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No Safe Harbor in Alabama

Posted on 10. Feb, 2012 by

For rent- No LatinosA little over four months ago a federal judge upheld most parts of the nation’s harshest anti-immigration law to date- Alabama’s infamous House Bill 56 (HB 56). The law has already begun to impact families in Alabama in big ways, and a lot of groups have been doing some strong organizing against it. On February 14th the Alabama Coalition for Immigration Justice will kick off a series of lobby days to convince legislators to overturn the law. Among other things, I have an ongoing concern about the fair housing implications of HB 56 and similar anti-immigration legislation.

A quick recap since it’s been a few months- under HB 56 law enforcement officials are now able to check the immigration status of anyone they reasonably suspect is in the country unlawfully (a similar provision was blocked in the case of Arizona’s SB 1070 because of the implication that it would lead to rampant racial profiling.) Also, public elementary and secondary schools in Alabama can now verify the immigration status of enrolling students and potentially their parents. The law will likely wreak havoc not just on the lives of undocumented Alabamians, but also on the lives of documented immigrants and even U.S. born Latinos who will be vulnerable to profiling. It’s clear that in the wake of HB 56, many Alabama residents may no longer be safe walking down the street, driving their cars, or even sending their kids to school.

They may not even be safe in the most sacred of safe spaces- the home.

Thankfully, Judge Blackburn overturned a provision that would make it illegal to “harbor” undocumented people. This provision would likely encourage landlords to discriminate against prospective tenants on the basis of national origin, which is illegal under the Fair Housing Act (FHA). For example, to avoid prosecution, landlords would likely use national origin as a proxy for immigration status. While the FHA does not offer protection from housing discrimination on the basis of immigration status, it does prohibit discrimination based on national origin. Its likely a violation of federal law if a housing provider makes an assumption about a person’s immigration status on the basis of national origin or presumed national origin, and then denies that person housing or offers them different terms and conditions as a result. If a housing provider only asks certain prospective tenants, say those who look Latino, for their immigration status, then that may also constitute illegal national origin discrimination as well.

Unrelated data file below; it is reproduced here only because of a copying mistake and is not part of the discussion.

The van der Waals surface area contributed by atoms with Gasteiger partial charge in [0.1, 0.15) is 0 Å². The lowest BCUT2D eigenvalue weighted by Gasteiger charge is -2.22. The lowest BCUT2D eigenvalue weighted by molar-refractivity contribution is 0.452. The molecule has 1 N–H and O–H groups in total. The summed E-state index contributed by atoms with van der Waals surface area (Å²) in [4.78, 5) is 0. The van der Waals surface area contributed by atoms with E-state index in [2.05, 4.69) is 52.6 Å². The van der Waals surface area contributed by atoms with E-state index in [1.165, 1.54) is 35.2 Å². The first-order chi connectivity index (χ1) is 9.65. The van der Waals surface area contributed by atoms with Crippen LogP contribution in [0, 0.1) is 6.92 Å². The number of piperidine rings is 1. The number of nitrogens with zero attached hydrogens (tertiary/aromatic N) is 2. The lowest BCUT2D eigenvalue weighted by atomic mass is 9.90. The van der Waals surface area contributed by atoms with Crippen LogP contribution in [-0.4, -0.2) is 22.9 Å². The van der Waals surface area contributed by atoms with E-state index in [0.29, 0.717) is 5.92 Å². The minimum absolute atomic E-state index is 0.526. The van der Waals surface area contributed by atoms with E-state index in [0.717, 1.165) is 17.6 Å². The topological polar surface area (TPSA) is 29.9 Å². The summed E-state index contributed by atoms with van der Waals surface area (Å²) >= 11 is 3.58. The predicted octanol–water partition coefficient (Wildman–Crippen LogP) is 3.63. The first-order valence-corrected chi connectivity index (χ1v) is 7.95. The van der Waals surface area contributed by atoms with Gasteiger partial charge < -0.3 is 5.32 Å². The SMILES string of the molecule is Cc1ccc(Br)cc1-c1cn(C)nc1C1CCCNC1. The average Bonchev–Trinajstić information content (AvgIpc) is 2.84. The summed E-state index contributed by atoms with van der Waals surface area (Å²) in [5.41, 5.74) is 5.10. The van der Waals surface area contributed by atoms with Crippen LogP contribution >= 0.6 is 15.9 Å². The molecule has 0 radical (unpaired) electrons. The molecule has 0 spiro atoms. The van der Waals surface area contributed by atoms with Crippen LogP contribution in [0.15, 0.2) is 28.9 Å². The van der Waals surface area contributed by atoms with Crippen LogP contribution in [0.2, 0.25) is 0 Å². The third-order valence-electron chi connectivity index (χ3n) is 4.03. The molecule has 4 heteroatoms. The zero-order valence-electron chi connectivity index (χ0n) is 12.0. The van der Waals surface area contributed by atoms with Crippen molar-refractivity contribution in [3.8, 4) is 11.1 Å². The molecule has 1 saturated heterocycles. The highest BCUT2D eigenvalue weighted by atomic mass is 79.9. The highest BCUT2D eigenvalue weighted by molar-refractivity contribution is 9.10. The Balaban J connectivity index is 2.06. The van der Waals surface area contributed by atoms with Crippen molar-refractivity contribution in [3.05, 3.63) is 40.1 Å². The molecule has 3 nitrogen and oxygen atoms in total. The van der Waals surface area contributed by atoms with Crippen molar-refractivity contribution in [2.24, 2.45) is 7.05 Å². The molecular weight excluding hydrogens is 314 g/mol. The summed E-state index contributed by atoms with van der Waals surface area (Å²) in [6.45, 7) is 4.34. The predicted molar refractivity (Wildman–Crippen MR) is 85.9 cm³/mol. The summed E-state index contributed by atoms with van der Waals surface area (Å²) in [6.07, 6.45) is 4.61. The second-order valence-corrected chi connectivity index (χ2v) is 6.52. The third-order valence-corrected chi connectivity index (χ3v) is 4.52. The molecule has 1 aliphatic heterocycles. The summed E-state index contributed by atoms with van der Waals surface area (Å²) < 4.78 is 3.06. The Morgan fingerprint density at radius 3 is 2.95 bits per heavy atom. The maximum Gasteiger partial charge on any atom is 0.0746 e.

Unfortunately, the Judge left intact another worrisome portion of the law that impacts access to safe, affordable housing for undocumented immigrants (or anyone who might be mistaken for one.) HB 56 nullifies all contracts between undocumented people and other individuals, which of course includes leases. The Southern Poverty Law Center says that they have already received many calls from families asking if their landlords can terminate their leases and kick them out of their homes under the new law. A lease is a tenant’s protection, not just against unfair eviction, but also against abuse and negligence on the part of their housing provider. Even in states like Louisiana where tenants don’t have a lot of rights, a lease is still a contract that holds up in court. If such contracts can be nullified or violated with impunity, the impact on families could be devastating. And of course if landlords start treating some tenants differently than other tenants based on their national origin, then that could be a violation of the Fair Housing Act.

It’s clear that in the current legislative attack on the lives of undocumented individuals threatens the right of every family to safe, sanitary and affordable housing. Those of us who believe in this fundamental right must continue to stand in solidarity with those most affected by laws like HB 56.

Read the Southern Poverty Law Center’s useful fact sheet on the current state of HB 56 here.

Listen to the This American Life story “Reap What You Sow” about the impact of HB 56 on Alabama families here.

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